§ Mr. CAUTLEY
asked the President of the Local Government Board whether he has made any estimate of the number of soldiers, sailors, and war workers who would be enfranchised and rendered capable of voting if the Special Register Bill, coupled with a Bill to alter the Ballot Act, became law?
§ Mr. LONG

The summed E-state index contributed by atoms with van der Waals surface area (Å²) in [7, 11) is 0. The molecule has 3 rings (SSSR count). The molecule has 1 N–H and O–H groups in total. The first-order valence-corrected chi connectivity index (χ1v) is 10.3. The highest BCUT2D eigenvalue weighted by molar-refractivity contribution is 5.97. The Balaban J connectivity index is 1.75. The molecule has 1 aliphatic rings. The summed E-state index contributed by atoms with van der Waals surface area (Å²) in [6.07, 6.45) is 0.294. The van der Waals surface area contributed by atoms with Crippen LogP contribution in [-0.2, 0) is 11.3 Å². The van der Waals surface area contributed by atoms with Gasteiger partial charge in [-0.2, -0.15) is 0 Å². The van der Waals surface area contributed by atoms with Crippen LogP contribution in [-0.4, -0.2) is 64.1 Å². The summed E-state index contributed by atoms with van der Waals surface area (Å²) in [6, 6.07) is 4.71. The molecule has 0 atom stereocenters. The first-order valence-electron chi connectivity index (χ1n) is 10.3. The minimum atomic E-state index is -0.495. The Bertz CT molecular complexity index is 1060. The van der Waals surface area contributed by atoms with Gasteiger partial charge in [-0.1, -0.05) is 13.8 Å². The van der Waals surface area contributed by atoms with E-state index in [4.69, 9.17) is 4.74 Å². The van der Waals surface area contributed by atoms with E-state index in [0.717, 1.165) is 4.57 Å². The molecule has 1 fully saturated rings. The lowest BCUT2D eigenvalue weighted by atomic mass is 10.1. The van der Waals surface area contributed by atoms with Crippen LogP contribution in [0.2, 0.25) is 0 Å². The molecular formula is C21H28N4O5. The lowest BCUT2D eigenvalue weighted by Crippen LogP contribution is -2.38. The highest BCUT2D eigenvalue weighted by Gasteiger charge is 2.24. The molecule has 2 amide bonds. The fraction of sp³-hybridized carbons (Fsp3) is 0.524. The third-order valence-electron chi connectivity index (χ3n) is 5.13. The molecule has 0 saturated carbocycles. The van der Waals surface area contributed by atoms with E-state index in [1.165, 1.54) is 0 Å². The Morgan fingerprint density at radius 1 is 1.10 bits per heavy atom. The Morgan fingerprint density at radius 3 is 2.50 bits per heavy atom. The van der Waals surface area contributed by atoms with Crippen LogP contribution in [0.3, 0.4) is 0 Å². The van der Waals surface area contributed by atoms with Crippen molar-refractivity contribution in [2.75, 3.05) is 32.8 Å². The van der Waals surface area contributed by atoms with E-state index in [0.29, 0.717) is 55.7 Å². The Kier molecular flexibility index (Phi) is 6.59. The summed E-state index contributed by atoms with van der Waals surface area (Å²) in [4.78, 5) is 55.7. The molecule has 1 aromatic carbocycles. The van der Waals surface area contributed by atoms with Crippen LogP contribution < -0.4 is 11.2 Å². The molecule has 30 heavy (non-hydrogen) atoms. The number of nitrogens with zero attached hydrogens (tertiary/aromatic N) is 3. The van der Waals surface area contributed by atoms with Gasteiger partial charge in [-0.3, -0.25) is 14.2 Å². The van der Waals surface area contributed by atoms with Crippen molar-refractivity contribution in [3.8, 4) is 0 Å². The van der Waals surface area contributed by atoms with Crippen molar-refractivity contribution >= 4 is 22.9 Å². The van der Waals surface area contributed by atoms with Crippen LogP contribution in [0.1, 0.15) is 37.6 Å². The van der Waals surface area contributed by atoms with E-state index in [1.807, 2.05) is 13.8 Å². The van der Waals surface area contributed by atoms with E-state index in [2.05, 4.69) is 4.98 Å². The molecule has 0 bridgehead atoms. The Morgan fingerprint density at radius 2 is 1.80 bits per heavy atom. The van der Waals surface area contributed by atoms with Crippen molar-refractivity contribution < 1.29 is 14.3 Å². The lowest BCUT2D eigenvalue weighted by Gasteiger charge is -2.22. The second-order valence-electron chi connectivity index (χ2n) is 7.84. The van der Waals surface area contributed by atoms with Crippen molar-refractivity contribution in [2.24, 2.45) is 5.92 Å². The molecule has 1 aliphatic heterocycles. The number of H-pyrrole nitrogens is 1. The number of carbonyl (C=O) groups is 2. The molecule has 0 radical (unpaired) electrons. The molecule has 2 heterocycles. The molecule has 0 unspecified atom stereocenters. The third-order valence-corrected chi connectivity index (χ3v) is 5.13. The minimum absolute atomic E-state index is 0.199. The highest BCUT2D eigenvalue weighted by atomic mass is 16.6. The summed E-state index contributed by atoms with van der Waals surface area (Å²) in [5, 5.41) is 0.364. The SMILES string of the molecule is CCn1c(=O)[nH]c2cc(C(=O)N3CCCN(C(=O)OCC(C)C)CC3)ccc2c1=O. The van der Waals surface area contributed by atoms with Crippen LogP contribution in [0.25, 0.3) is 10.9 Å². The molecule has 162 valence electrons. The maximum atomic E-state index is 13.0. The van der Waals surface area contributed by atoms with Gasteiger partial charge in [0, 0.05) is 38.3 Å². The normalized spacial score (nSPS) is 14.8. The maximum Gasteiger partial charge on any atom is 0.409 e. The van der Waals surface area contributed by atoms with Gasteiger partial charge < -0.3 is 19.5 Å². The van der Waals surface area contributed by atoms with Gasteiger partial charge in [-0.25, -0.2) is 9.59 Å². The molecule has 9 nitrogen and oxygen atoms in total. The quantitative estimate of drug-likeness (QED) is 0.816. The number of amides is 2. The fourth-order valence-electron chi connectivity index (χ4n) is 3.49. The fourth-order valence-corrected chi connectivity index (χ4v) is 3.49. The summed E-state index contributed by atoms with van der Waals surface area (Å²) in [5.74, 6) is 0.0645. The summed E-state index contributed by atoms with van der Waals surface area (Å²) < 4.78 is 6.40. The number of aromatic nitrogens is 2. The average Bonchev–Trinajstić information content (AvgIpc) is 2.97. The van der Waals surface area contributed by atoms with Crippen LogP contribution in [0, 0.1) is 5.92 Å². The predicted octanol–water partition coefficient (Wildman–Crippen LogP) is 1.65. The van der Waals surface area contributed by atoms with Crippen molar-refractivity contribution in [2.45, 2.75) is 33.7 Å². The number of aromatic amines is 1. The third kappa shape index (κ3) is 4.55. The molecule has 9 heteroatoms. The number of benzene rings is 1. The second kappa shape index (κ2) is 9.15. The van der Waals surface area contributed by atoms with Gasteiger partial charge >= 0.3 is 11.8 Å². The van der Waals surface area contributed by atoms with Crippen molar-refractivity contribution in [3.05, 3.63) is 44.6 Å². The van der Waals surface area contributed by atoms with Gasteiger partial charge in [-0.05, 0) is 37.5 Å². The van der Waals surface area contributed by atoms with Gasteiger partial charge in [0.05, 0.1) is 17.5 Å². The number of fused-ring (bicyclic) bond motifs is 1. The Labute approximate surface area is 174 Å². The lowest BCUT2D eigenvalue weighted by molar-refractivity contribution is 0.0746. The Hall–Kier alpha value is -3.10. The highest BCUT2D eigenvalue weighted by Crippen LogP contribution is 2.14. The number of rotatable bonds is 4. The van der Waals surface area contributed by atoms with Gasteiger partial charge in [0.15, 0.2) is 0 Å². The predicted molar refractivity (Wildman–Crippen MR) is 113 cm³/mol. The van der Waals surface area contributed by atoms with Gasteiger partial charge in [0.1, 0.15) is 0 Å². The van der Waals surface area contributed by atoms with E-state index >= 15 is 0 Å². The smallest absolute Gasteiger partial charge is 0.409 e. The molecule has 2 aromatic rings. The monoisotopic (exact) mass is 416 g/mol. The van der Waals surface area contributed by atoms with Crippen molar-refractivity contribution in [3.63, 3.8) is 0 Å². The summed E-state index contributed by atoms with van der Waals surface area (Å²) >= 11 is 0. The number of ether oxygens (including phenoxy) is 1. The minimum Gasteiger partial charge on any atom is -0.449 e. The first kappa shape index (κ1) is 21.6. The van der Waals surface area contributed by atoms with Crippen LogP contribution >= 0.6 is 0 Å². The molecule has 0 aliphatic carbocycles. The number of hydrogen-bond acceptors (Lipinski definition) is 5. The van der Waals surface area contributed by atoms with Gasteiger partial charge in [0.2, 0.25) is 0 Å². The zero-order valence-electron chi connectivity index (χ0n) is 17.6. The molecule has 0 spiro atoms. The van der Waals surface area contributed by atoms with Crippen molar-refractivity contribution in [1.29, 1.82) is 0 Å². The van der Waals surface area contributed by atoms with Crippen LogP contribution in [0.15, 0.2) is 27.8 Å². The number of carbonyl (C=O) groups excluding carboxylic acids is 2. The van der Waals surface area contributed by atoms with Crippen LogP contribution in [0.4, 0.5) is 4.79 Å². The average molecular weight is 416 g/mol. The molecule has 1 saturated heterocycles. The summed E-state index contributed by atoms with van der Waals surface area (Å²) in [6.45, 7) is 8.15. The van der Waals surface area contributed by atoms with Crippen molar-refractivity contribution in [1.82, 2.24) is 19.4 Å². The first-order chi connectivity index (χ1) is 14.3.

The Special Register Bill restores to the register every soldier, sailor, and war worker whose qualification has lapsed during the War; and further, it provides machinery by which any man, who when he joined the forces or became engaged in war work had commenced the occupation of premises in such a way as to qualify, could be put on the register. Having regard to the fact that every soldier must have resided somewhere before enlistment, it is fair to assume, as Lord Lansdowne did yesterday, that 90 per cent. of men in the Army over twenty-one years of age would be registered under the Bill. In ordinary times some 60 per cent. of the males over twenty-one get on the register, but it is to be remembered that a very large number fail to be registered owing to their inability to complete the full period of qualification. The scheme of the Bill as above shown is far more generous, and236W enables the commencement of the qualification to suffice. I see that it is stated in one report that Lord Parmoor said yesterday that the Special Register Bill would disfranchise half the electorate. This is an entire misconception. In point of fact very many men, soldiers, sailors, and war workers, would be qualified under the Bill who it may be assumed could not have been registered in normal circumstances.